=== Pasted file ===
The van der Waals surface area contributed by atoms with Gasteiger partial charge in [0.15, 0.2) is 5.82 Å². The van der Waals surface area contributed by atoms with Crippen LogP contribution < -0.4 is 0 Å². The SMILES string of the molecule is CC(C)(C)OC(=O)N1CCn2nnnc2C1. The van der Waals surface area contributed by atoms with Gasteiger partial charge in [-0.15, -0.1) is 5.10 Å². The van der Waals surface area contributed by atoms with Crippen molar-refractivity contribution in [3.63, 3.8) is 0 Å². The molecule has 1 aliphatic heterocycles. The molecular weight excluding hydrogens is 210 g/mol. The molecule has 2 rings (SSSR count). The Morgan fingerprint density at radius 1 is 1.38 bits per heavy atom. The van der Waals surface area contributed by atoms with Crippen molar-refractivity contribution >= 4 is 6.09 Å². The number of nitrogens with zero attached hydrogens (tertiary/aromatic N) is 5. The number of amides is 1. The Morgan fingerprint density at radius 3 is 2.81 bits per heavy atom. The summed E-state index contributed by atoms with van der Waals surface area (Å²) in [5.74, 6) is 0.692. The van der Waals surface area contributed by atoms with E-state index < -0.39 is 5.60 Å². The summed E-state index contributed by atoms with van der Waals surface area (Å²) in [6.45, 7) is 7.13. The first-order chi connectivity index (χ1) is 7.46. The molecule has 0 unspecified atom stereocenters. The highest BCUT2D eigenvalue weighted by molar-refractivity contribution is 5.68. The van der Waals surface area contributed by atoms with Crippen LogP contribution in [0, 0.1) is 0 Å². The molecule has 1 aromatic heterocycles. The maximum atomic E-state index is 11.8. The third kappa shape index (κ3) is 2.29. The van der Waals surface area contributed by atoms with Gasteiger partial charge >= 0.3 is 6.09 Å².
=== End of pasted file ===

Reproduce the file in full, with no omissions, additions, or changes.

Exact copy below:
The van der Waals surface area contributed by atoms with Gasteiger partial charge in [0.15, 0.2) is 5.82 Å². The van der Waals surface area contributed by atoms with Crippen LogP contribution < -0.4 is 0 Å². The SMILES string of the molecule is CC(C)(C)OC(=O)N1CCn2nnnc2C1. The van der Waals surface area contributed by atoms with Gasteiger partial charge in [-0.15, -0.1) is 5.10 Å². The van der Waals surface area contributed by atoms with Crippen molar-refractivity contribution in [3.63, 3.8) is 0 Å². The molecule has 1 aliphatic heterocycles. The molecular weight excluding hydrogens is 210 g/mol. The molecule has 2 rings (SSSR count). The Morgan fingerprint density at radius 1 is 1.38 bits per heavy atom. The van der Waals surface area contributed by atoms with Crippen molar-refractivity contribution >= 4 is 6.09 Å². The number of nitrogens with zero attached hydrogens (tertiary/aromatic N) is 5. The number of amides is 1. The Morgan fingerprint density at radius 3 is 2.81 bits per heavy atom. The summed E-state index contributed by atoms with van der Waals surface area (Å²) in [5.74, 6) is 0.692. The van der Waals surface area contributed by atoms with E-state index < -0.39 is 5.60 Å². The summed E-state index contributed by atoms with van der Waals surface area (Å²) in [6.45, 7) is 7.13. The first-order chi connectivity index (χ1) is 7.46. The molecule has 0 unspecified atom stereocenters. The highest BCUT2D eigenvalue weighted by molar-refractivity contribution is 5.68. The van der Waals surface area contributed by atoms with Crippen LogP contribution in [0, 0.1) is 0 Å². The molecule has 1 aromatic heterocycles. The maximum atomic E-state index is 11.8. The third kappa shape index (κ3) is 2.29. The van der Waals surface area contributed by atoms with Gasteiger partial charge >= 0.3 is 6.09 Å².